Students at the University of Haifa held a silent demonstration on Thursday in memory of assassinated Hamas military leader Ahmed Jabari, angering Israel supporters and local officials.
The silent rally came a day after Jabari was killed by Israeli forces at the start of an offensive against Hamas to stop rocket fire on the south of Israel. The operation, dubbed Pillar of Defense, touched off a barrage of missiles from Gaza amid threats of a wider ground incursion by Israel.
The protesters, most of whom were Arab-Israelis, did not wave flags or banners, nor did they chant slogans.
Ronit Moskowitz, a student at the University of Haifa, told Globes that one of the demonstrators told her that the silent 20-minute vigil was “in memory of our chief of staff.”
Moskowitz said that Jewish students responded to the vigil by singing “Hatikva,” the Israeli national anthem. The original demonstration dispersed, and while the Jewish students were still singing “Hatikva,” campus security arrived to inform the Jewish students that they were not allowed to demonstrate on campus and threatened to bring them to a disciplinary board
“They stood there for 20 minutes and nobody approached them. They have the right and we don’t?” Moskowitz asked.
In response, the university said in a statement that it supported “the IDF soldiers as they protect the State of Israel,” as well as sending condolences to the families of the three civilians killed on Thursday morning in Kiryat Malachi.
The statement added that the university administration has taken, and will continue to take, every step legally at its disposal to prevent any provocation on the campus. “A small number of Arab students gathered. When Jewish students gathered in front of them, the incident ended after a few minutes.”
Haifa Mayor Yonah Yahav sent a letter to the president of the university calling on the administration to use all means necessary to prevent negative extremist elements from spreading malicious propaganda within the university’s walls.
Yahav expressed outrage over the morning’s silent vigil, saying that “it is not in the spirit of Haifa, which seeks co-existence, tolerance and dialogue.” While he lauded the atmosphere of democracy and freedom of expression, he warned that the “cynical exploitation of this natural right to promote the teachings of terrorist organizations that exalt the murder of children and innocent civilians, crosses the boundaries of humanity.”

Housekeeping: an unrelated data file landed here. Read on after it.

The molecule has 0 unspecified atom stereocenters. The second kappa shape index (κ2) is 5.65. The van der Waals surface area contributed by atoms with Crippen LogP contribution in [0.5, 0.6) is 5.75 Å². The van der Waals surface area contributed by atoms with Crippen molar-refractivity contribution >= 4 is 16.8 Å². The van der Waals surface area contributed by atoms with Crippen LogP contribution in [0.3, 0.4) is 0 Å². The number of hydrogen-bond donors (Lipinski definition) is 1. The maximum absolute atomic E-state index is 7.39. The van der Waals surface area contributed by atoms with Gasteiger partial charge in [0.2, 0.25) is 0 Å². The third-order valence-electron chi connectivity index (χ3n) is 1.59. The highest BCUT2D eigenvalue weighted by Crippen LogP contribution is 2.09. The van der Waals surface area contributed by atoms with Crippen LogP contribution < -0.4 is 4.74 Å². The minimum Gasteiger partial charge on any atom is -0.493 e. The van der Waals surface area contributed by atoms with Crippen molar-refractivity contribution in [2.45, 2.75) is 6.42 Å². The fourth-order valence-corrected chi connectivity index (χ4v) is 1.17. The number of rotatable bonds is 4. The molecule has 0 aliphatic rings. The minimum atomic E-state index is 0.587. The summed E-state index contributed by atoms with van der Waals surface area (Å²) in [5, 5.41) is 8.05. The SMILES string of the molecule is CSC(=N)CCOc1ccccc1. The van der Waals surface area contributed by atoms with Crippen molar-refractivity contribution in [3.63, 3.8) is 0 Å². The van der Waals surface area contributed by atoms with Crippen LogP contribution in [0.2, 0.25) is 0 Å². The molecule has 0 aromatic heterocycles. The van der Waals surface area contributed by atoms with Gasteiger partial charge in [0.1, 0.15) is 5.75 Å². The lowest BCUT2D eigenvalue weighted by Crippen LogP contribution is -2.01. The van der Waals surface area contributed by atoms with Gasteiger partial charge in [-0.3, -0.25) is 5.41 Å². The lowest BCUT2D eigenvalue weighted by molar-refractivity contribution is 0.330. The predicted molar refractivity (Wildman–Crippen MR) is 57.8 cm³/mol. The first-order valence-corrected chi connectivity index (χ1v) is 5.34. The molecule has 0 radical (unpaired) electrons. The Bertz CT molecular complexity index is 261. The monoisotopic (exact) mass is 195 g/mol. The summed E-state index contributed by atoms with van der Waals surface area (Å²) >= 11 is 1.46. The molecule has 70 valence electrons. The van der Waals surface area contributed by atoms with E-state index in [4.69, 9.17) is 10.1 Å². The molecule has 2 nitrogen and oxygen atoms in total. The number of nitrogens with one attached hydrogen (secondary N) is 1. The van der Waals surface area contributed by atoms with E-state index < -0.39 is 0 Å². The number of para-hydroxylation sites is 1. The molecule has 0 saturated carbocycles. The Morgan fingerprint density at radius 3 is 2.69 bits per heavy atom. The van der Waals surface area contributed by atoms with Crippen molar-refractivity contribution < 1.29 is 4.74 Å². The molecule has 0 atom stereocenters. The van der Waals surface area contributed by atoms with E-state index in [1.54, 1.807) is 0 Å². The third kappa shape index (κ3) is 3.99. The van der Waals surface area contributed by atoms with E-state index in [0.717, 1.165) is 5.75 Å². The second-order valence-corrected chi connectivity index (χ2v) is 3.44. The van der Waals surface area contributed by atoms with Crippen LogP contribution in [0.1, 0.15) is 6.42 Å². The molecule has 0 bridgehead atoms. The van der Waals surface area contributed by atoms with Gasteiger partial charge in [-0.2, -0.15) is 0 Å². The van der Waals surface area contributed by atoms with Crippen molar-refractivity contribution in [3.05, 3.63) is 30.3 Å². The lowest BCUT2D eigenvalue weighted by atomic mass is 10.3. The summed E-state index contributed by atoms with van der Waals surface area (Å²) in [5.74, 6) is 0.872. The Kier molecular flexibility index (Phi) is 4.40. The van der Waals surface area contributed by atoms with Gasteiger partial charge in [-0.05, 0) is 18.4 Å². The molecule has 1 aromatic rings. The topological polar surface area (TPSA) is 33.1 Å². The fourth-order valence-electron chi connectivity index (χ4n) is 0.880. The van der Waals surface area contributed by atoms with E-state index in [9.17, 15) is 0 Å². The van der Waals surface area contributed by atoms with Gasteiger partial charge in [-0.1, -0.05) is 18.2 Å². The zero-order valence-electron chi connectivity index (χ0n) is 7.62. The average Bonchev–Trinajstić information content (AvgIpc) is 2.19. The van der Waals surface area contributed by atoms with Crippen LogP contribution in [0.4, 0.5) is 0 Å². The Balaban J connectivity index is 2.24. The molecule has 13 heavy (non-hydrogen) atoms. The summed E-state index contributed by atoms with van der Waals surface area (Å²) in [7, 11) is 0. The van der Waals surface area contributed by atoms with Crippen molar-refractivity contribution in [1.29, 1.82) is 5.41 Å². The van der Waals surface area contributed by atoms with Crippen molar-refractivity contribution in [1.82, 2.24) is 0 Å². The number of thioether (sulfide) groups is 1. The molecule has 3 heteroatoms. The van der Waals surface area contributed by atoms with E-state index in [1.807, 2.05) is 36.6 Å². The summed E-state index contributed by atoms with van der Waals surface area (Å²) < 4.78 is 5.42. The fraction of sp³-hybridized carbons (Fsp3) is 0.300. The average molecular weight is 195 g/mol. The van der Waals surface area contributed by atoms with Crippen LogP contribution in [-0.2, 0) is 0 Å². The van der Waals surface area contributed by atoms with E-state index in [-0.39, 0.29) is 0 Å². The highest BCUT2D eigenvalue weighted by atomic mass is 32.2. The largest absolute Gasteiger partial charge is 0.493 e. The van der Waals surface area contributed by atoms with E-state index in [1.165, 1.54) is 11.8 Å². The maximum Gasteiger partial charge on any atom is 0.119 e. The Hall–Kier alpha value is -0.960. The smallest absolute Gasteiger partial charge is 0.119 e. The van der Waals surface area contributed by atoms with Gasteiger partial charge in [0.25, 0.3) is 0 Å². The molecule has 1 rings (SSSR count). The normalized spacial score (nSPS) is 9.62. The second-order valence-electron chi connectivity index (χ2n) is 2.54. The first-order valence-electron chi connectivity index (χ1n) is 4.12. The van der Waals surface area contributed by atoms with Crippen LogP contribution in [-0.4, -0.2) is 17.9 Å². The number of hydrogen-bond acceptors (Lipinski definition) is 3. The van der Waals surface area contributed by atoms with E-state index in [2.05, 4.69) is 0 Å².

According to the Egyptian news site Bikya Masr, some 200 Jewish and Arab students demonstrated on Thursday at Tel Aviv University to protest Operation Pillar of Defense, which was launched on Wednesday.
At the Hebrew University in Jerusalem, a rally against Operation Pillar of Defense was overwhelmed by a larger counter-rally supporting Israel’s right to defend the citizens of the south.
Activists from the left-wing Meretz party and the Arab-Jewish Hadash party planned to hold a rally on Thursday evening in Tel Aviv, and a silent vigil, similar to the held at the University of Haifa, in front of the prime minister’s residence in Jerusalem.
In a statement released on Thursday, Meretz called on the government to end the operation and to reach a long-term cease fire with Hamas to be mediated by international forces. “Our hearts are with the people of the south and it is the government’s responsibility to protect them. But as long as the government prefers assassinations to dialogue, and war to true efforts for peace, then the south is condemned to suffering and terror, and Israel is condemned to never-ending war,” it said.